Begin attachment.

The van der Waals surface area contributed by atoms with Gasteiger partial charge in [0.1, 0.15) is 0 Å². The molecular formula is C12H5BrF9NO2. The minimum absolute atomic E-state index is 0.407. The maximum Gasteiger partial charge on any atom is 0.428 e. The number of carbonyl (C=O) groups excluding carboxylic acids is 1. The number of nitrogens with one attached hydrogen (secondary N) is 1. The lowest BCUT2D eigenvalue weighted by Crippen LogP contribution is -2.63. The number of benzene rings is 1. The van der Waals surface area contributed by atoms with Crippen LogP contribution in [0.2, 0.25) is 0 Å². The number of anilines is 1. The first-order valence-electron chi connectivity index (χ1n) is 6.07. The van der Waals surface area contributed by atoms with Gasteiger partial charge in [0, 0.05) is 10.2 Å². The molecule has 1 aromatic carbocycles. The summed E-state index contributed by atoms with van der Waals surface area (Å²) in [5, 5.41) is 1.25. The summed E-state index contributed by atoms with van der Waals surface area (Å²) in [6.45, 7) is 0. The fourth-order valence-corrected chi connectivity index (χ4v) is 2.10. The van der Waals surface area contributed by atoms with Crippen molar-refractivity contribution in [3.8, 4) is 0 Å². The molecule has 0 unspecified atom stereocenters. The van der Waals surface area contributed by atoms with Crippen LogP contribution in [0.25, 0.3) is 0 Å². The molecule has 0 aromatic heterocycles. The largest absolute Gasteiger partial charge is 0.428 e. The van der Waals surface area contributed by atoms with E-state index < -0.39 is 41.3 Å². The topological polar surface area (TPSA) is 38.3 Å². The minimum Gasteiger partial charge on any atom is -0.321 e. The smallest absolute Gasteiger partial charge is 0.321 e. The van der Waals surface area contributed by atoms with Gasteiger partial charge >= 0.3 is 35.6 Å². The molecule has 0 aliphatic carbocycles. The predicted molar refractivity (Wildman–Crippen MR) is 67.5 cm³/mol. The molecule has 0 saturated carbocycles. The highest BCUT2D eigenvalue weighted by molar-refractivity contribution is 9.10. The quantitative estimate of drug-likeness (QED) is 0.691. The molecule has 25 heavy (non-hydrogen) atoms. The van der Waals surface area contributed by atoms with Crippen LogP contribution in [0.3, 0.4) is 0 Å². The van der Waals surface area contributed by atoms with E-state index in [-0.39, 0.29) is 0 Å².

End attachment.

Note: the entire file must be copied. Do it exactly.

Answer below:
The van der Waals surface area contributed by atoms with Gasteiger partial charge in [0.1, 0.15) is 0 Å². The molecular formula is C12H5BrF9NO2. The minimum absolute atomic E-state index is 0.407. The maximum Gasteiger partial charge on any atom is 0.428 e. The number of carbonyl (C=O) groups excluding carboxylic acids is 1. The number of nitrogens with one attached hydrogen (secondary N) is 1. The lowest BCUT2D eigenvalue weighted by Crippen LogP contribution is -2.63. The number of benzene rings is 1. The van der Waals surface area contributed by atoms with Crippen LogP contribution in [0.2, 0.25) is 0 Å². The number of anilines is 1. The first-order valence-electron chi connectivity index (χ1n) is 6.07. The van der Waals surface area contributed by atoms with Gasteiger partial charge in [0, 0.05) is 10.2 Å². The molecule has 1 aromatic carbocycles. The summed E-state index contributed by atoms with van der Waals surface area (Å²) in [5, 5.41) is 1.25. The summed E-state index contributed by atoms with van der Waals surface area (Å²) in [6.45, 7) is 0. The fourth-order valence-corrected chi connectivity index (χ4v) is 2.10. The van der Waals surface area contributed by atoms with Crippen molar-refractivity contribution in [3.8, 4) is 0 Å². The molecule has 0 unspecified atom stereocenters. The van der Waals surface area contributed by atoms with Crippen LogP contribution in [0.25, 0.3) is 0 Å². The molecule has 0 aromatic heterocycles. The largest absolute Gasteiger partial charge is 0.428 e. The van der Waals surface area contributed by atoms with E-state index < -0.39 is 41.3 Å². The topological polar surface area (TPSA) is 38.3 Å². The minimum Gasteiger partial charge on any atom is -0.321 e. The smallest absolute Gasteiger partial charge is 0.321 e. The van der Waals surface area contributed by atoms with Gasteiger partial charge >= 0.3 is 35.6 Å². The molecule has 0 aliphatic carbocycles. The predicted molar refractivity (Wildman–Crippen MR) is 67.5 cm³/mol. The molecule has 0 saturated carbocycles. The highest BCUT2D eigenvalue weighted by molar-refractivity contribution is 9.10. The quantitative estimate of drug-likeness (QED) is 0.691. The molecule has 25 heavy (non-hydrogen) atoms. The van der Waals surface area contributed by atoms with Crippen LogP contribution in [0.3, 0.4) is 0 Å². The van der Waals surface area contributed by atoms with E-state index in [-0.39, 0.29) is 0 Å².